Academic journal article Academy of Marketing Studies Journal

The Roles of Bounded Rationality and Ethical Self-Efficacy in Online Shopping Orientation

Academic journal article Academy of Marketing Studies Journal

The Roles of Bounded Rationality and Ethical Self-Efficacy in Online Shopping Orientation

Article excerpt

INTRODUCTION

The early part of the 21st century will likely be remembered as a time when internet-based retail buying became mainstream, as shoppers worldwide transitioned from in-store shopping to shopping online. Global internet retail sales were $1.67 trillion in 2015. They grew at an annual rate of 25 percent, accounting for 7.3 percent of all retail sales activity. Expectations are that by 2019 internet-based retailing will account for over $3 trillion and 12 percent of all global retailing (Evans et al 2016). This represents only a small part of the true impact of the internet on the retail industry as the widespread adoption of mobile technology has spawned a phenomenon known as "webrooming" in which buyers consult the internet prior to making their purchases at traditional brick-and-mortar stores. Webrooming accounts for 73 percent of all in-store purchases (Frasquet et al 2015). This means that the internet played a key role in nearly 80 percent of all retail purchases in 2015, and its influence in the retail industry continues to grow as more people adopt mobile technology and social media.

The vast majority (92.7 percent) of retail transactions continue to occur in brick-and-mortar establishments. Shopping online might be more convenient for some, but others shop in stores to avoid delivery fees, to try items on for size, and to leave the brick and mortar shop with the purchased item physically in hand. Nearly 40 percent of consumers make purchases inside a physical store at least once a week, compared to just 27 percent who do the same online (Brooks 2016). Nonetheless, the online shopping sector has been growing at a rate that has outpaced the in-store sector since the late 1990s, and the trend does not appear to be ending anytime soon.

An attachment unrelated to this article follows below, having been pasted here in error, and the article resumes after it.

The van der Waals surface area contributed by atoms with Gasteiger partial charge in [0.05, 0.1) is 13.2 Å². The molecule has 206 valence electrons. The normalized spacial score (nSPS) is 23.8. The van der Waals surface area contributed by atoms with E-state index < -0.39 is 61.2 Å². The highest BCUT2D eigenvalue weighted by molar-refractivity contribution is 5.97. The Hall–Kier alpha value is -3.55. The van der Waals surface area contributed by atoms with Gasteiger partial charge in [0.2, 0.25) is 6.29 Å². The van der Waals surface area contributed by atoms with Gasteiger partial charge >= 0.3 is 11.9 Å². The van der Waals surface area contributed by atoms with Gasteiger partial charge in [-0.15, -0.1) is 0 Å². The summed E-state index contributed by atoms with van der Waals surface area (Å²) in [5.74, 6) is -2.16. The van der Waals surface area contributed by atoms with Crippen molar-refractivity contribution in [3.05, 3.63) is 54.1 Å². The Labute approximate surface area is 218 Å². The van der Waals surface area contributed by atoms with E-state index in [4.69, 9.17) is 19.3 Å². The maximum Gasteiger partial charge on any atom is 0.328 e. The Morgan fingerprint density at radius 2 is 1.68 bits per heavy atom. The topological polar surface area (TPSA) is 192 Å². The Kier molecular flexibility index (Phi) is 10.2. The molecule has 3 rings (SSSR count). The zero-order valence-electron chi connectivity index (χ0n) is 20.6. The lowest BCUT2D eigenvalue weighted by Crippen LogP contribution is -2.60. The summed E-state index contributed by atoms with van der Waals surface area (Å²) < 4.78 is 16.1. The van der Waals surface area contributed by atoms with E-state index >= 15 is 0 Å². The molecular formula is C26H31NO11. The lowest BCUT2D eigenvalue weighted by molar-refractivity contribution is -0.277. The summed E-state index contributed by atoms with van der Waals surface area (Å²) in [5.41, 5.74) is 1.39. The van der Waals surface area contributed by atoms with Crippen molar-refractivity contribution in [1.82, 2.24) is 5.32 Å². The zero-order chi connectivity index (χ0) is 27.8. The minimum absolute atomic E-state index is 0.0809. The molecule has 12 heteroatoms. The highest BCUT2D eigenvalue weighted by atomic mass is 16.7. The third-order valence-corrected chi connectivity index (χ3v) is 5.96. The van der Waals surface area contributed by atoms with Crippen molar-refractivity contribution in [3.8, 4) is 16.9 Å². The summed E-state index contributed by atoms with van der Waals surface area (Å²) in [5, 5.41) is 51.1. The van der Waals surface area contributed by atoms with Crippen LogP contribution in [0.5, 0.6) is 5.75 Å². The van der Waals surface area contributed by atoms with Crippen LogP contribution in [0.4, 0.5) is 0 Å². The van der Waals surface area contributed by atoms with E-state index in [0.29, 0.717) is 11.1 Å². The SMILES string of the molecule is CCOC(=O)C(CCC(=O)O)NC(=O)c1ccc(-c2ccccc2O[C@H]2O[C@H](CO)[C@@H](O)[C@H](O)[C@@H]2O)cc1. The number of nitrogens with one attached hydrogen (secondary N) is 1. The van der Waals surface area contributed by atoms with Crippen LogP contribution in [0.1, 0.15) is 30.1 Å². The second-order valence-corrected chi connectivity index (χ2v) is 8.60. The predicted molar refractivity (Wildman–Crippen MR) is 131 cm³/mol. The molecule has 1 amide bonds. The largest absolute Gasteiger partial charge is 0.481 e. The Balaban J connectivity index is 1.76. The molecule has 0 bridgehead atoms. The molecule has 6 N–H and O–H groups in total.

New technological products such as smartphones, tablets and smart watches are becoming more and more common as tech savvy consumers use them to purchase some items online, and to gather information about other products prior to purchasing in-store. Shopping online also informs customers at a level that is unprecedented in human history. This lowers stress levels for the average online shopper because having access to all relevant information prior to a purchase eliminates information asymmetry between buyers and sellers, resulting in a more equitable exchange, and ultimately higher customer satisfaction (Farag et al 2007). On the other hand, beyond closing asymmetries, Sinha and Singh (2014) demonstrate that online shopping may increase many perceived risks in the minds of consumers, including financial risk (the loss of money as a result of credit card spending before receiving a product, for example), product performance risk (the inability to try a product before purchase), time risk (the product may not arrive when expected), and delivery risk (a product may become damaged in transit).

Thus, internet retail shopping can be seen as a risk trade-off in which consumers trade one set of risks for another. In the past, researchers have attempted to predict whether consumers are likely to purchase online vs. in person based on a number of factors, including (1) the psychological and demographic characteristics of individual consumers (see, for example, Nepomuceno et al 2014); (2) the product category (Dai et al 2014); and (3) store image (Chang & Tseng 2013). The vast majority of research to date has been in the first of these categories as academicians strive to build a theoretical foundation and develop a reliable predictive model to determine which consumers are most likely to buy online, and which are more likely to buy in traditional retail stores.

THEORETICAL FRAMEWORK

Herbert Simon (1955) argued that the goal of a consumer getting the most for his money in every situation, which he called maximization, is nearly impossible to achieve in real life. Rather than maximize, people often "satisfice" when making decisions. …

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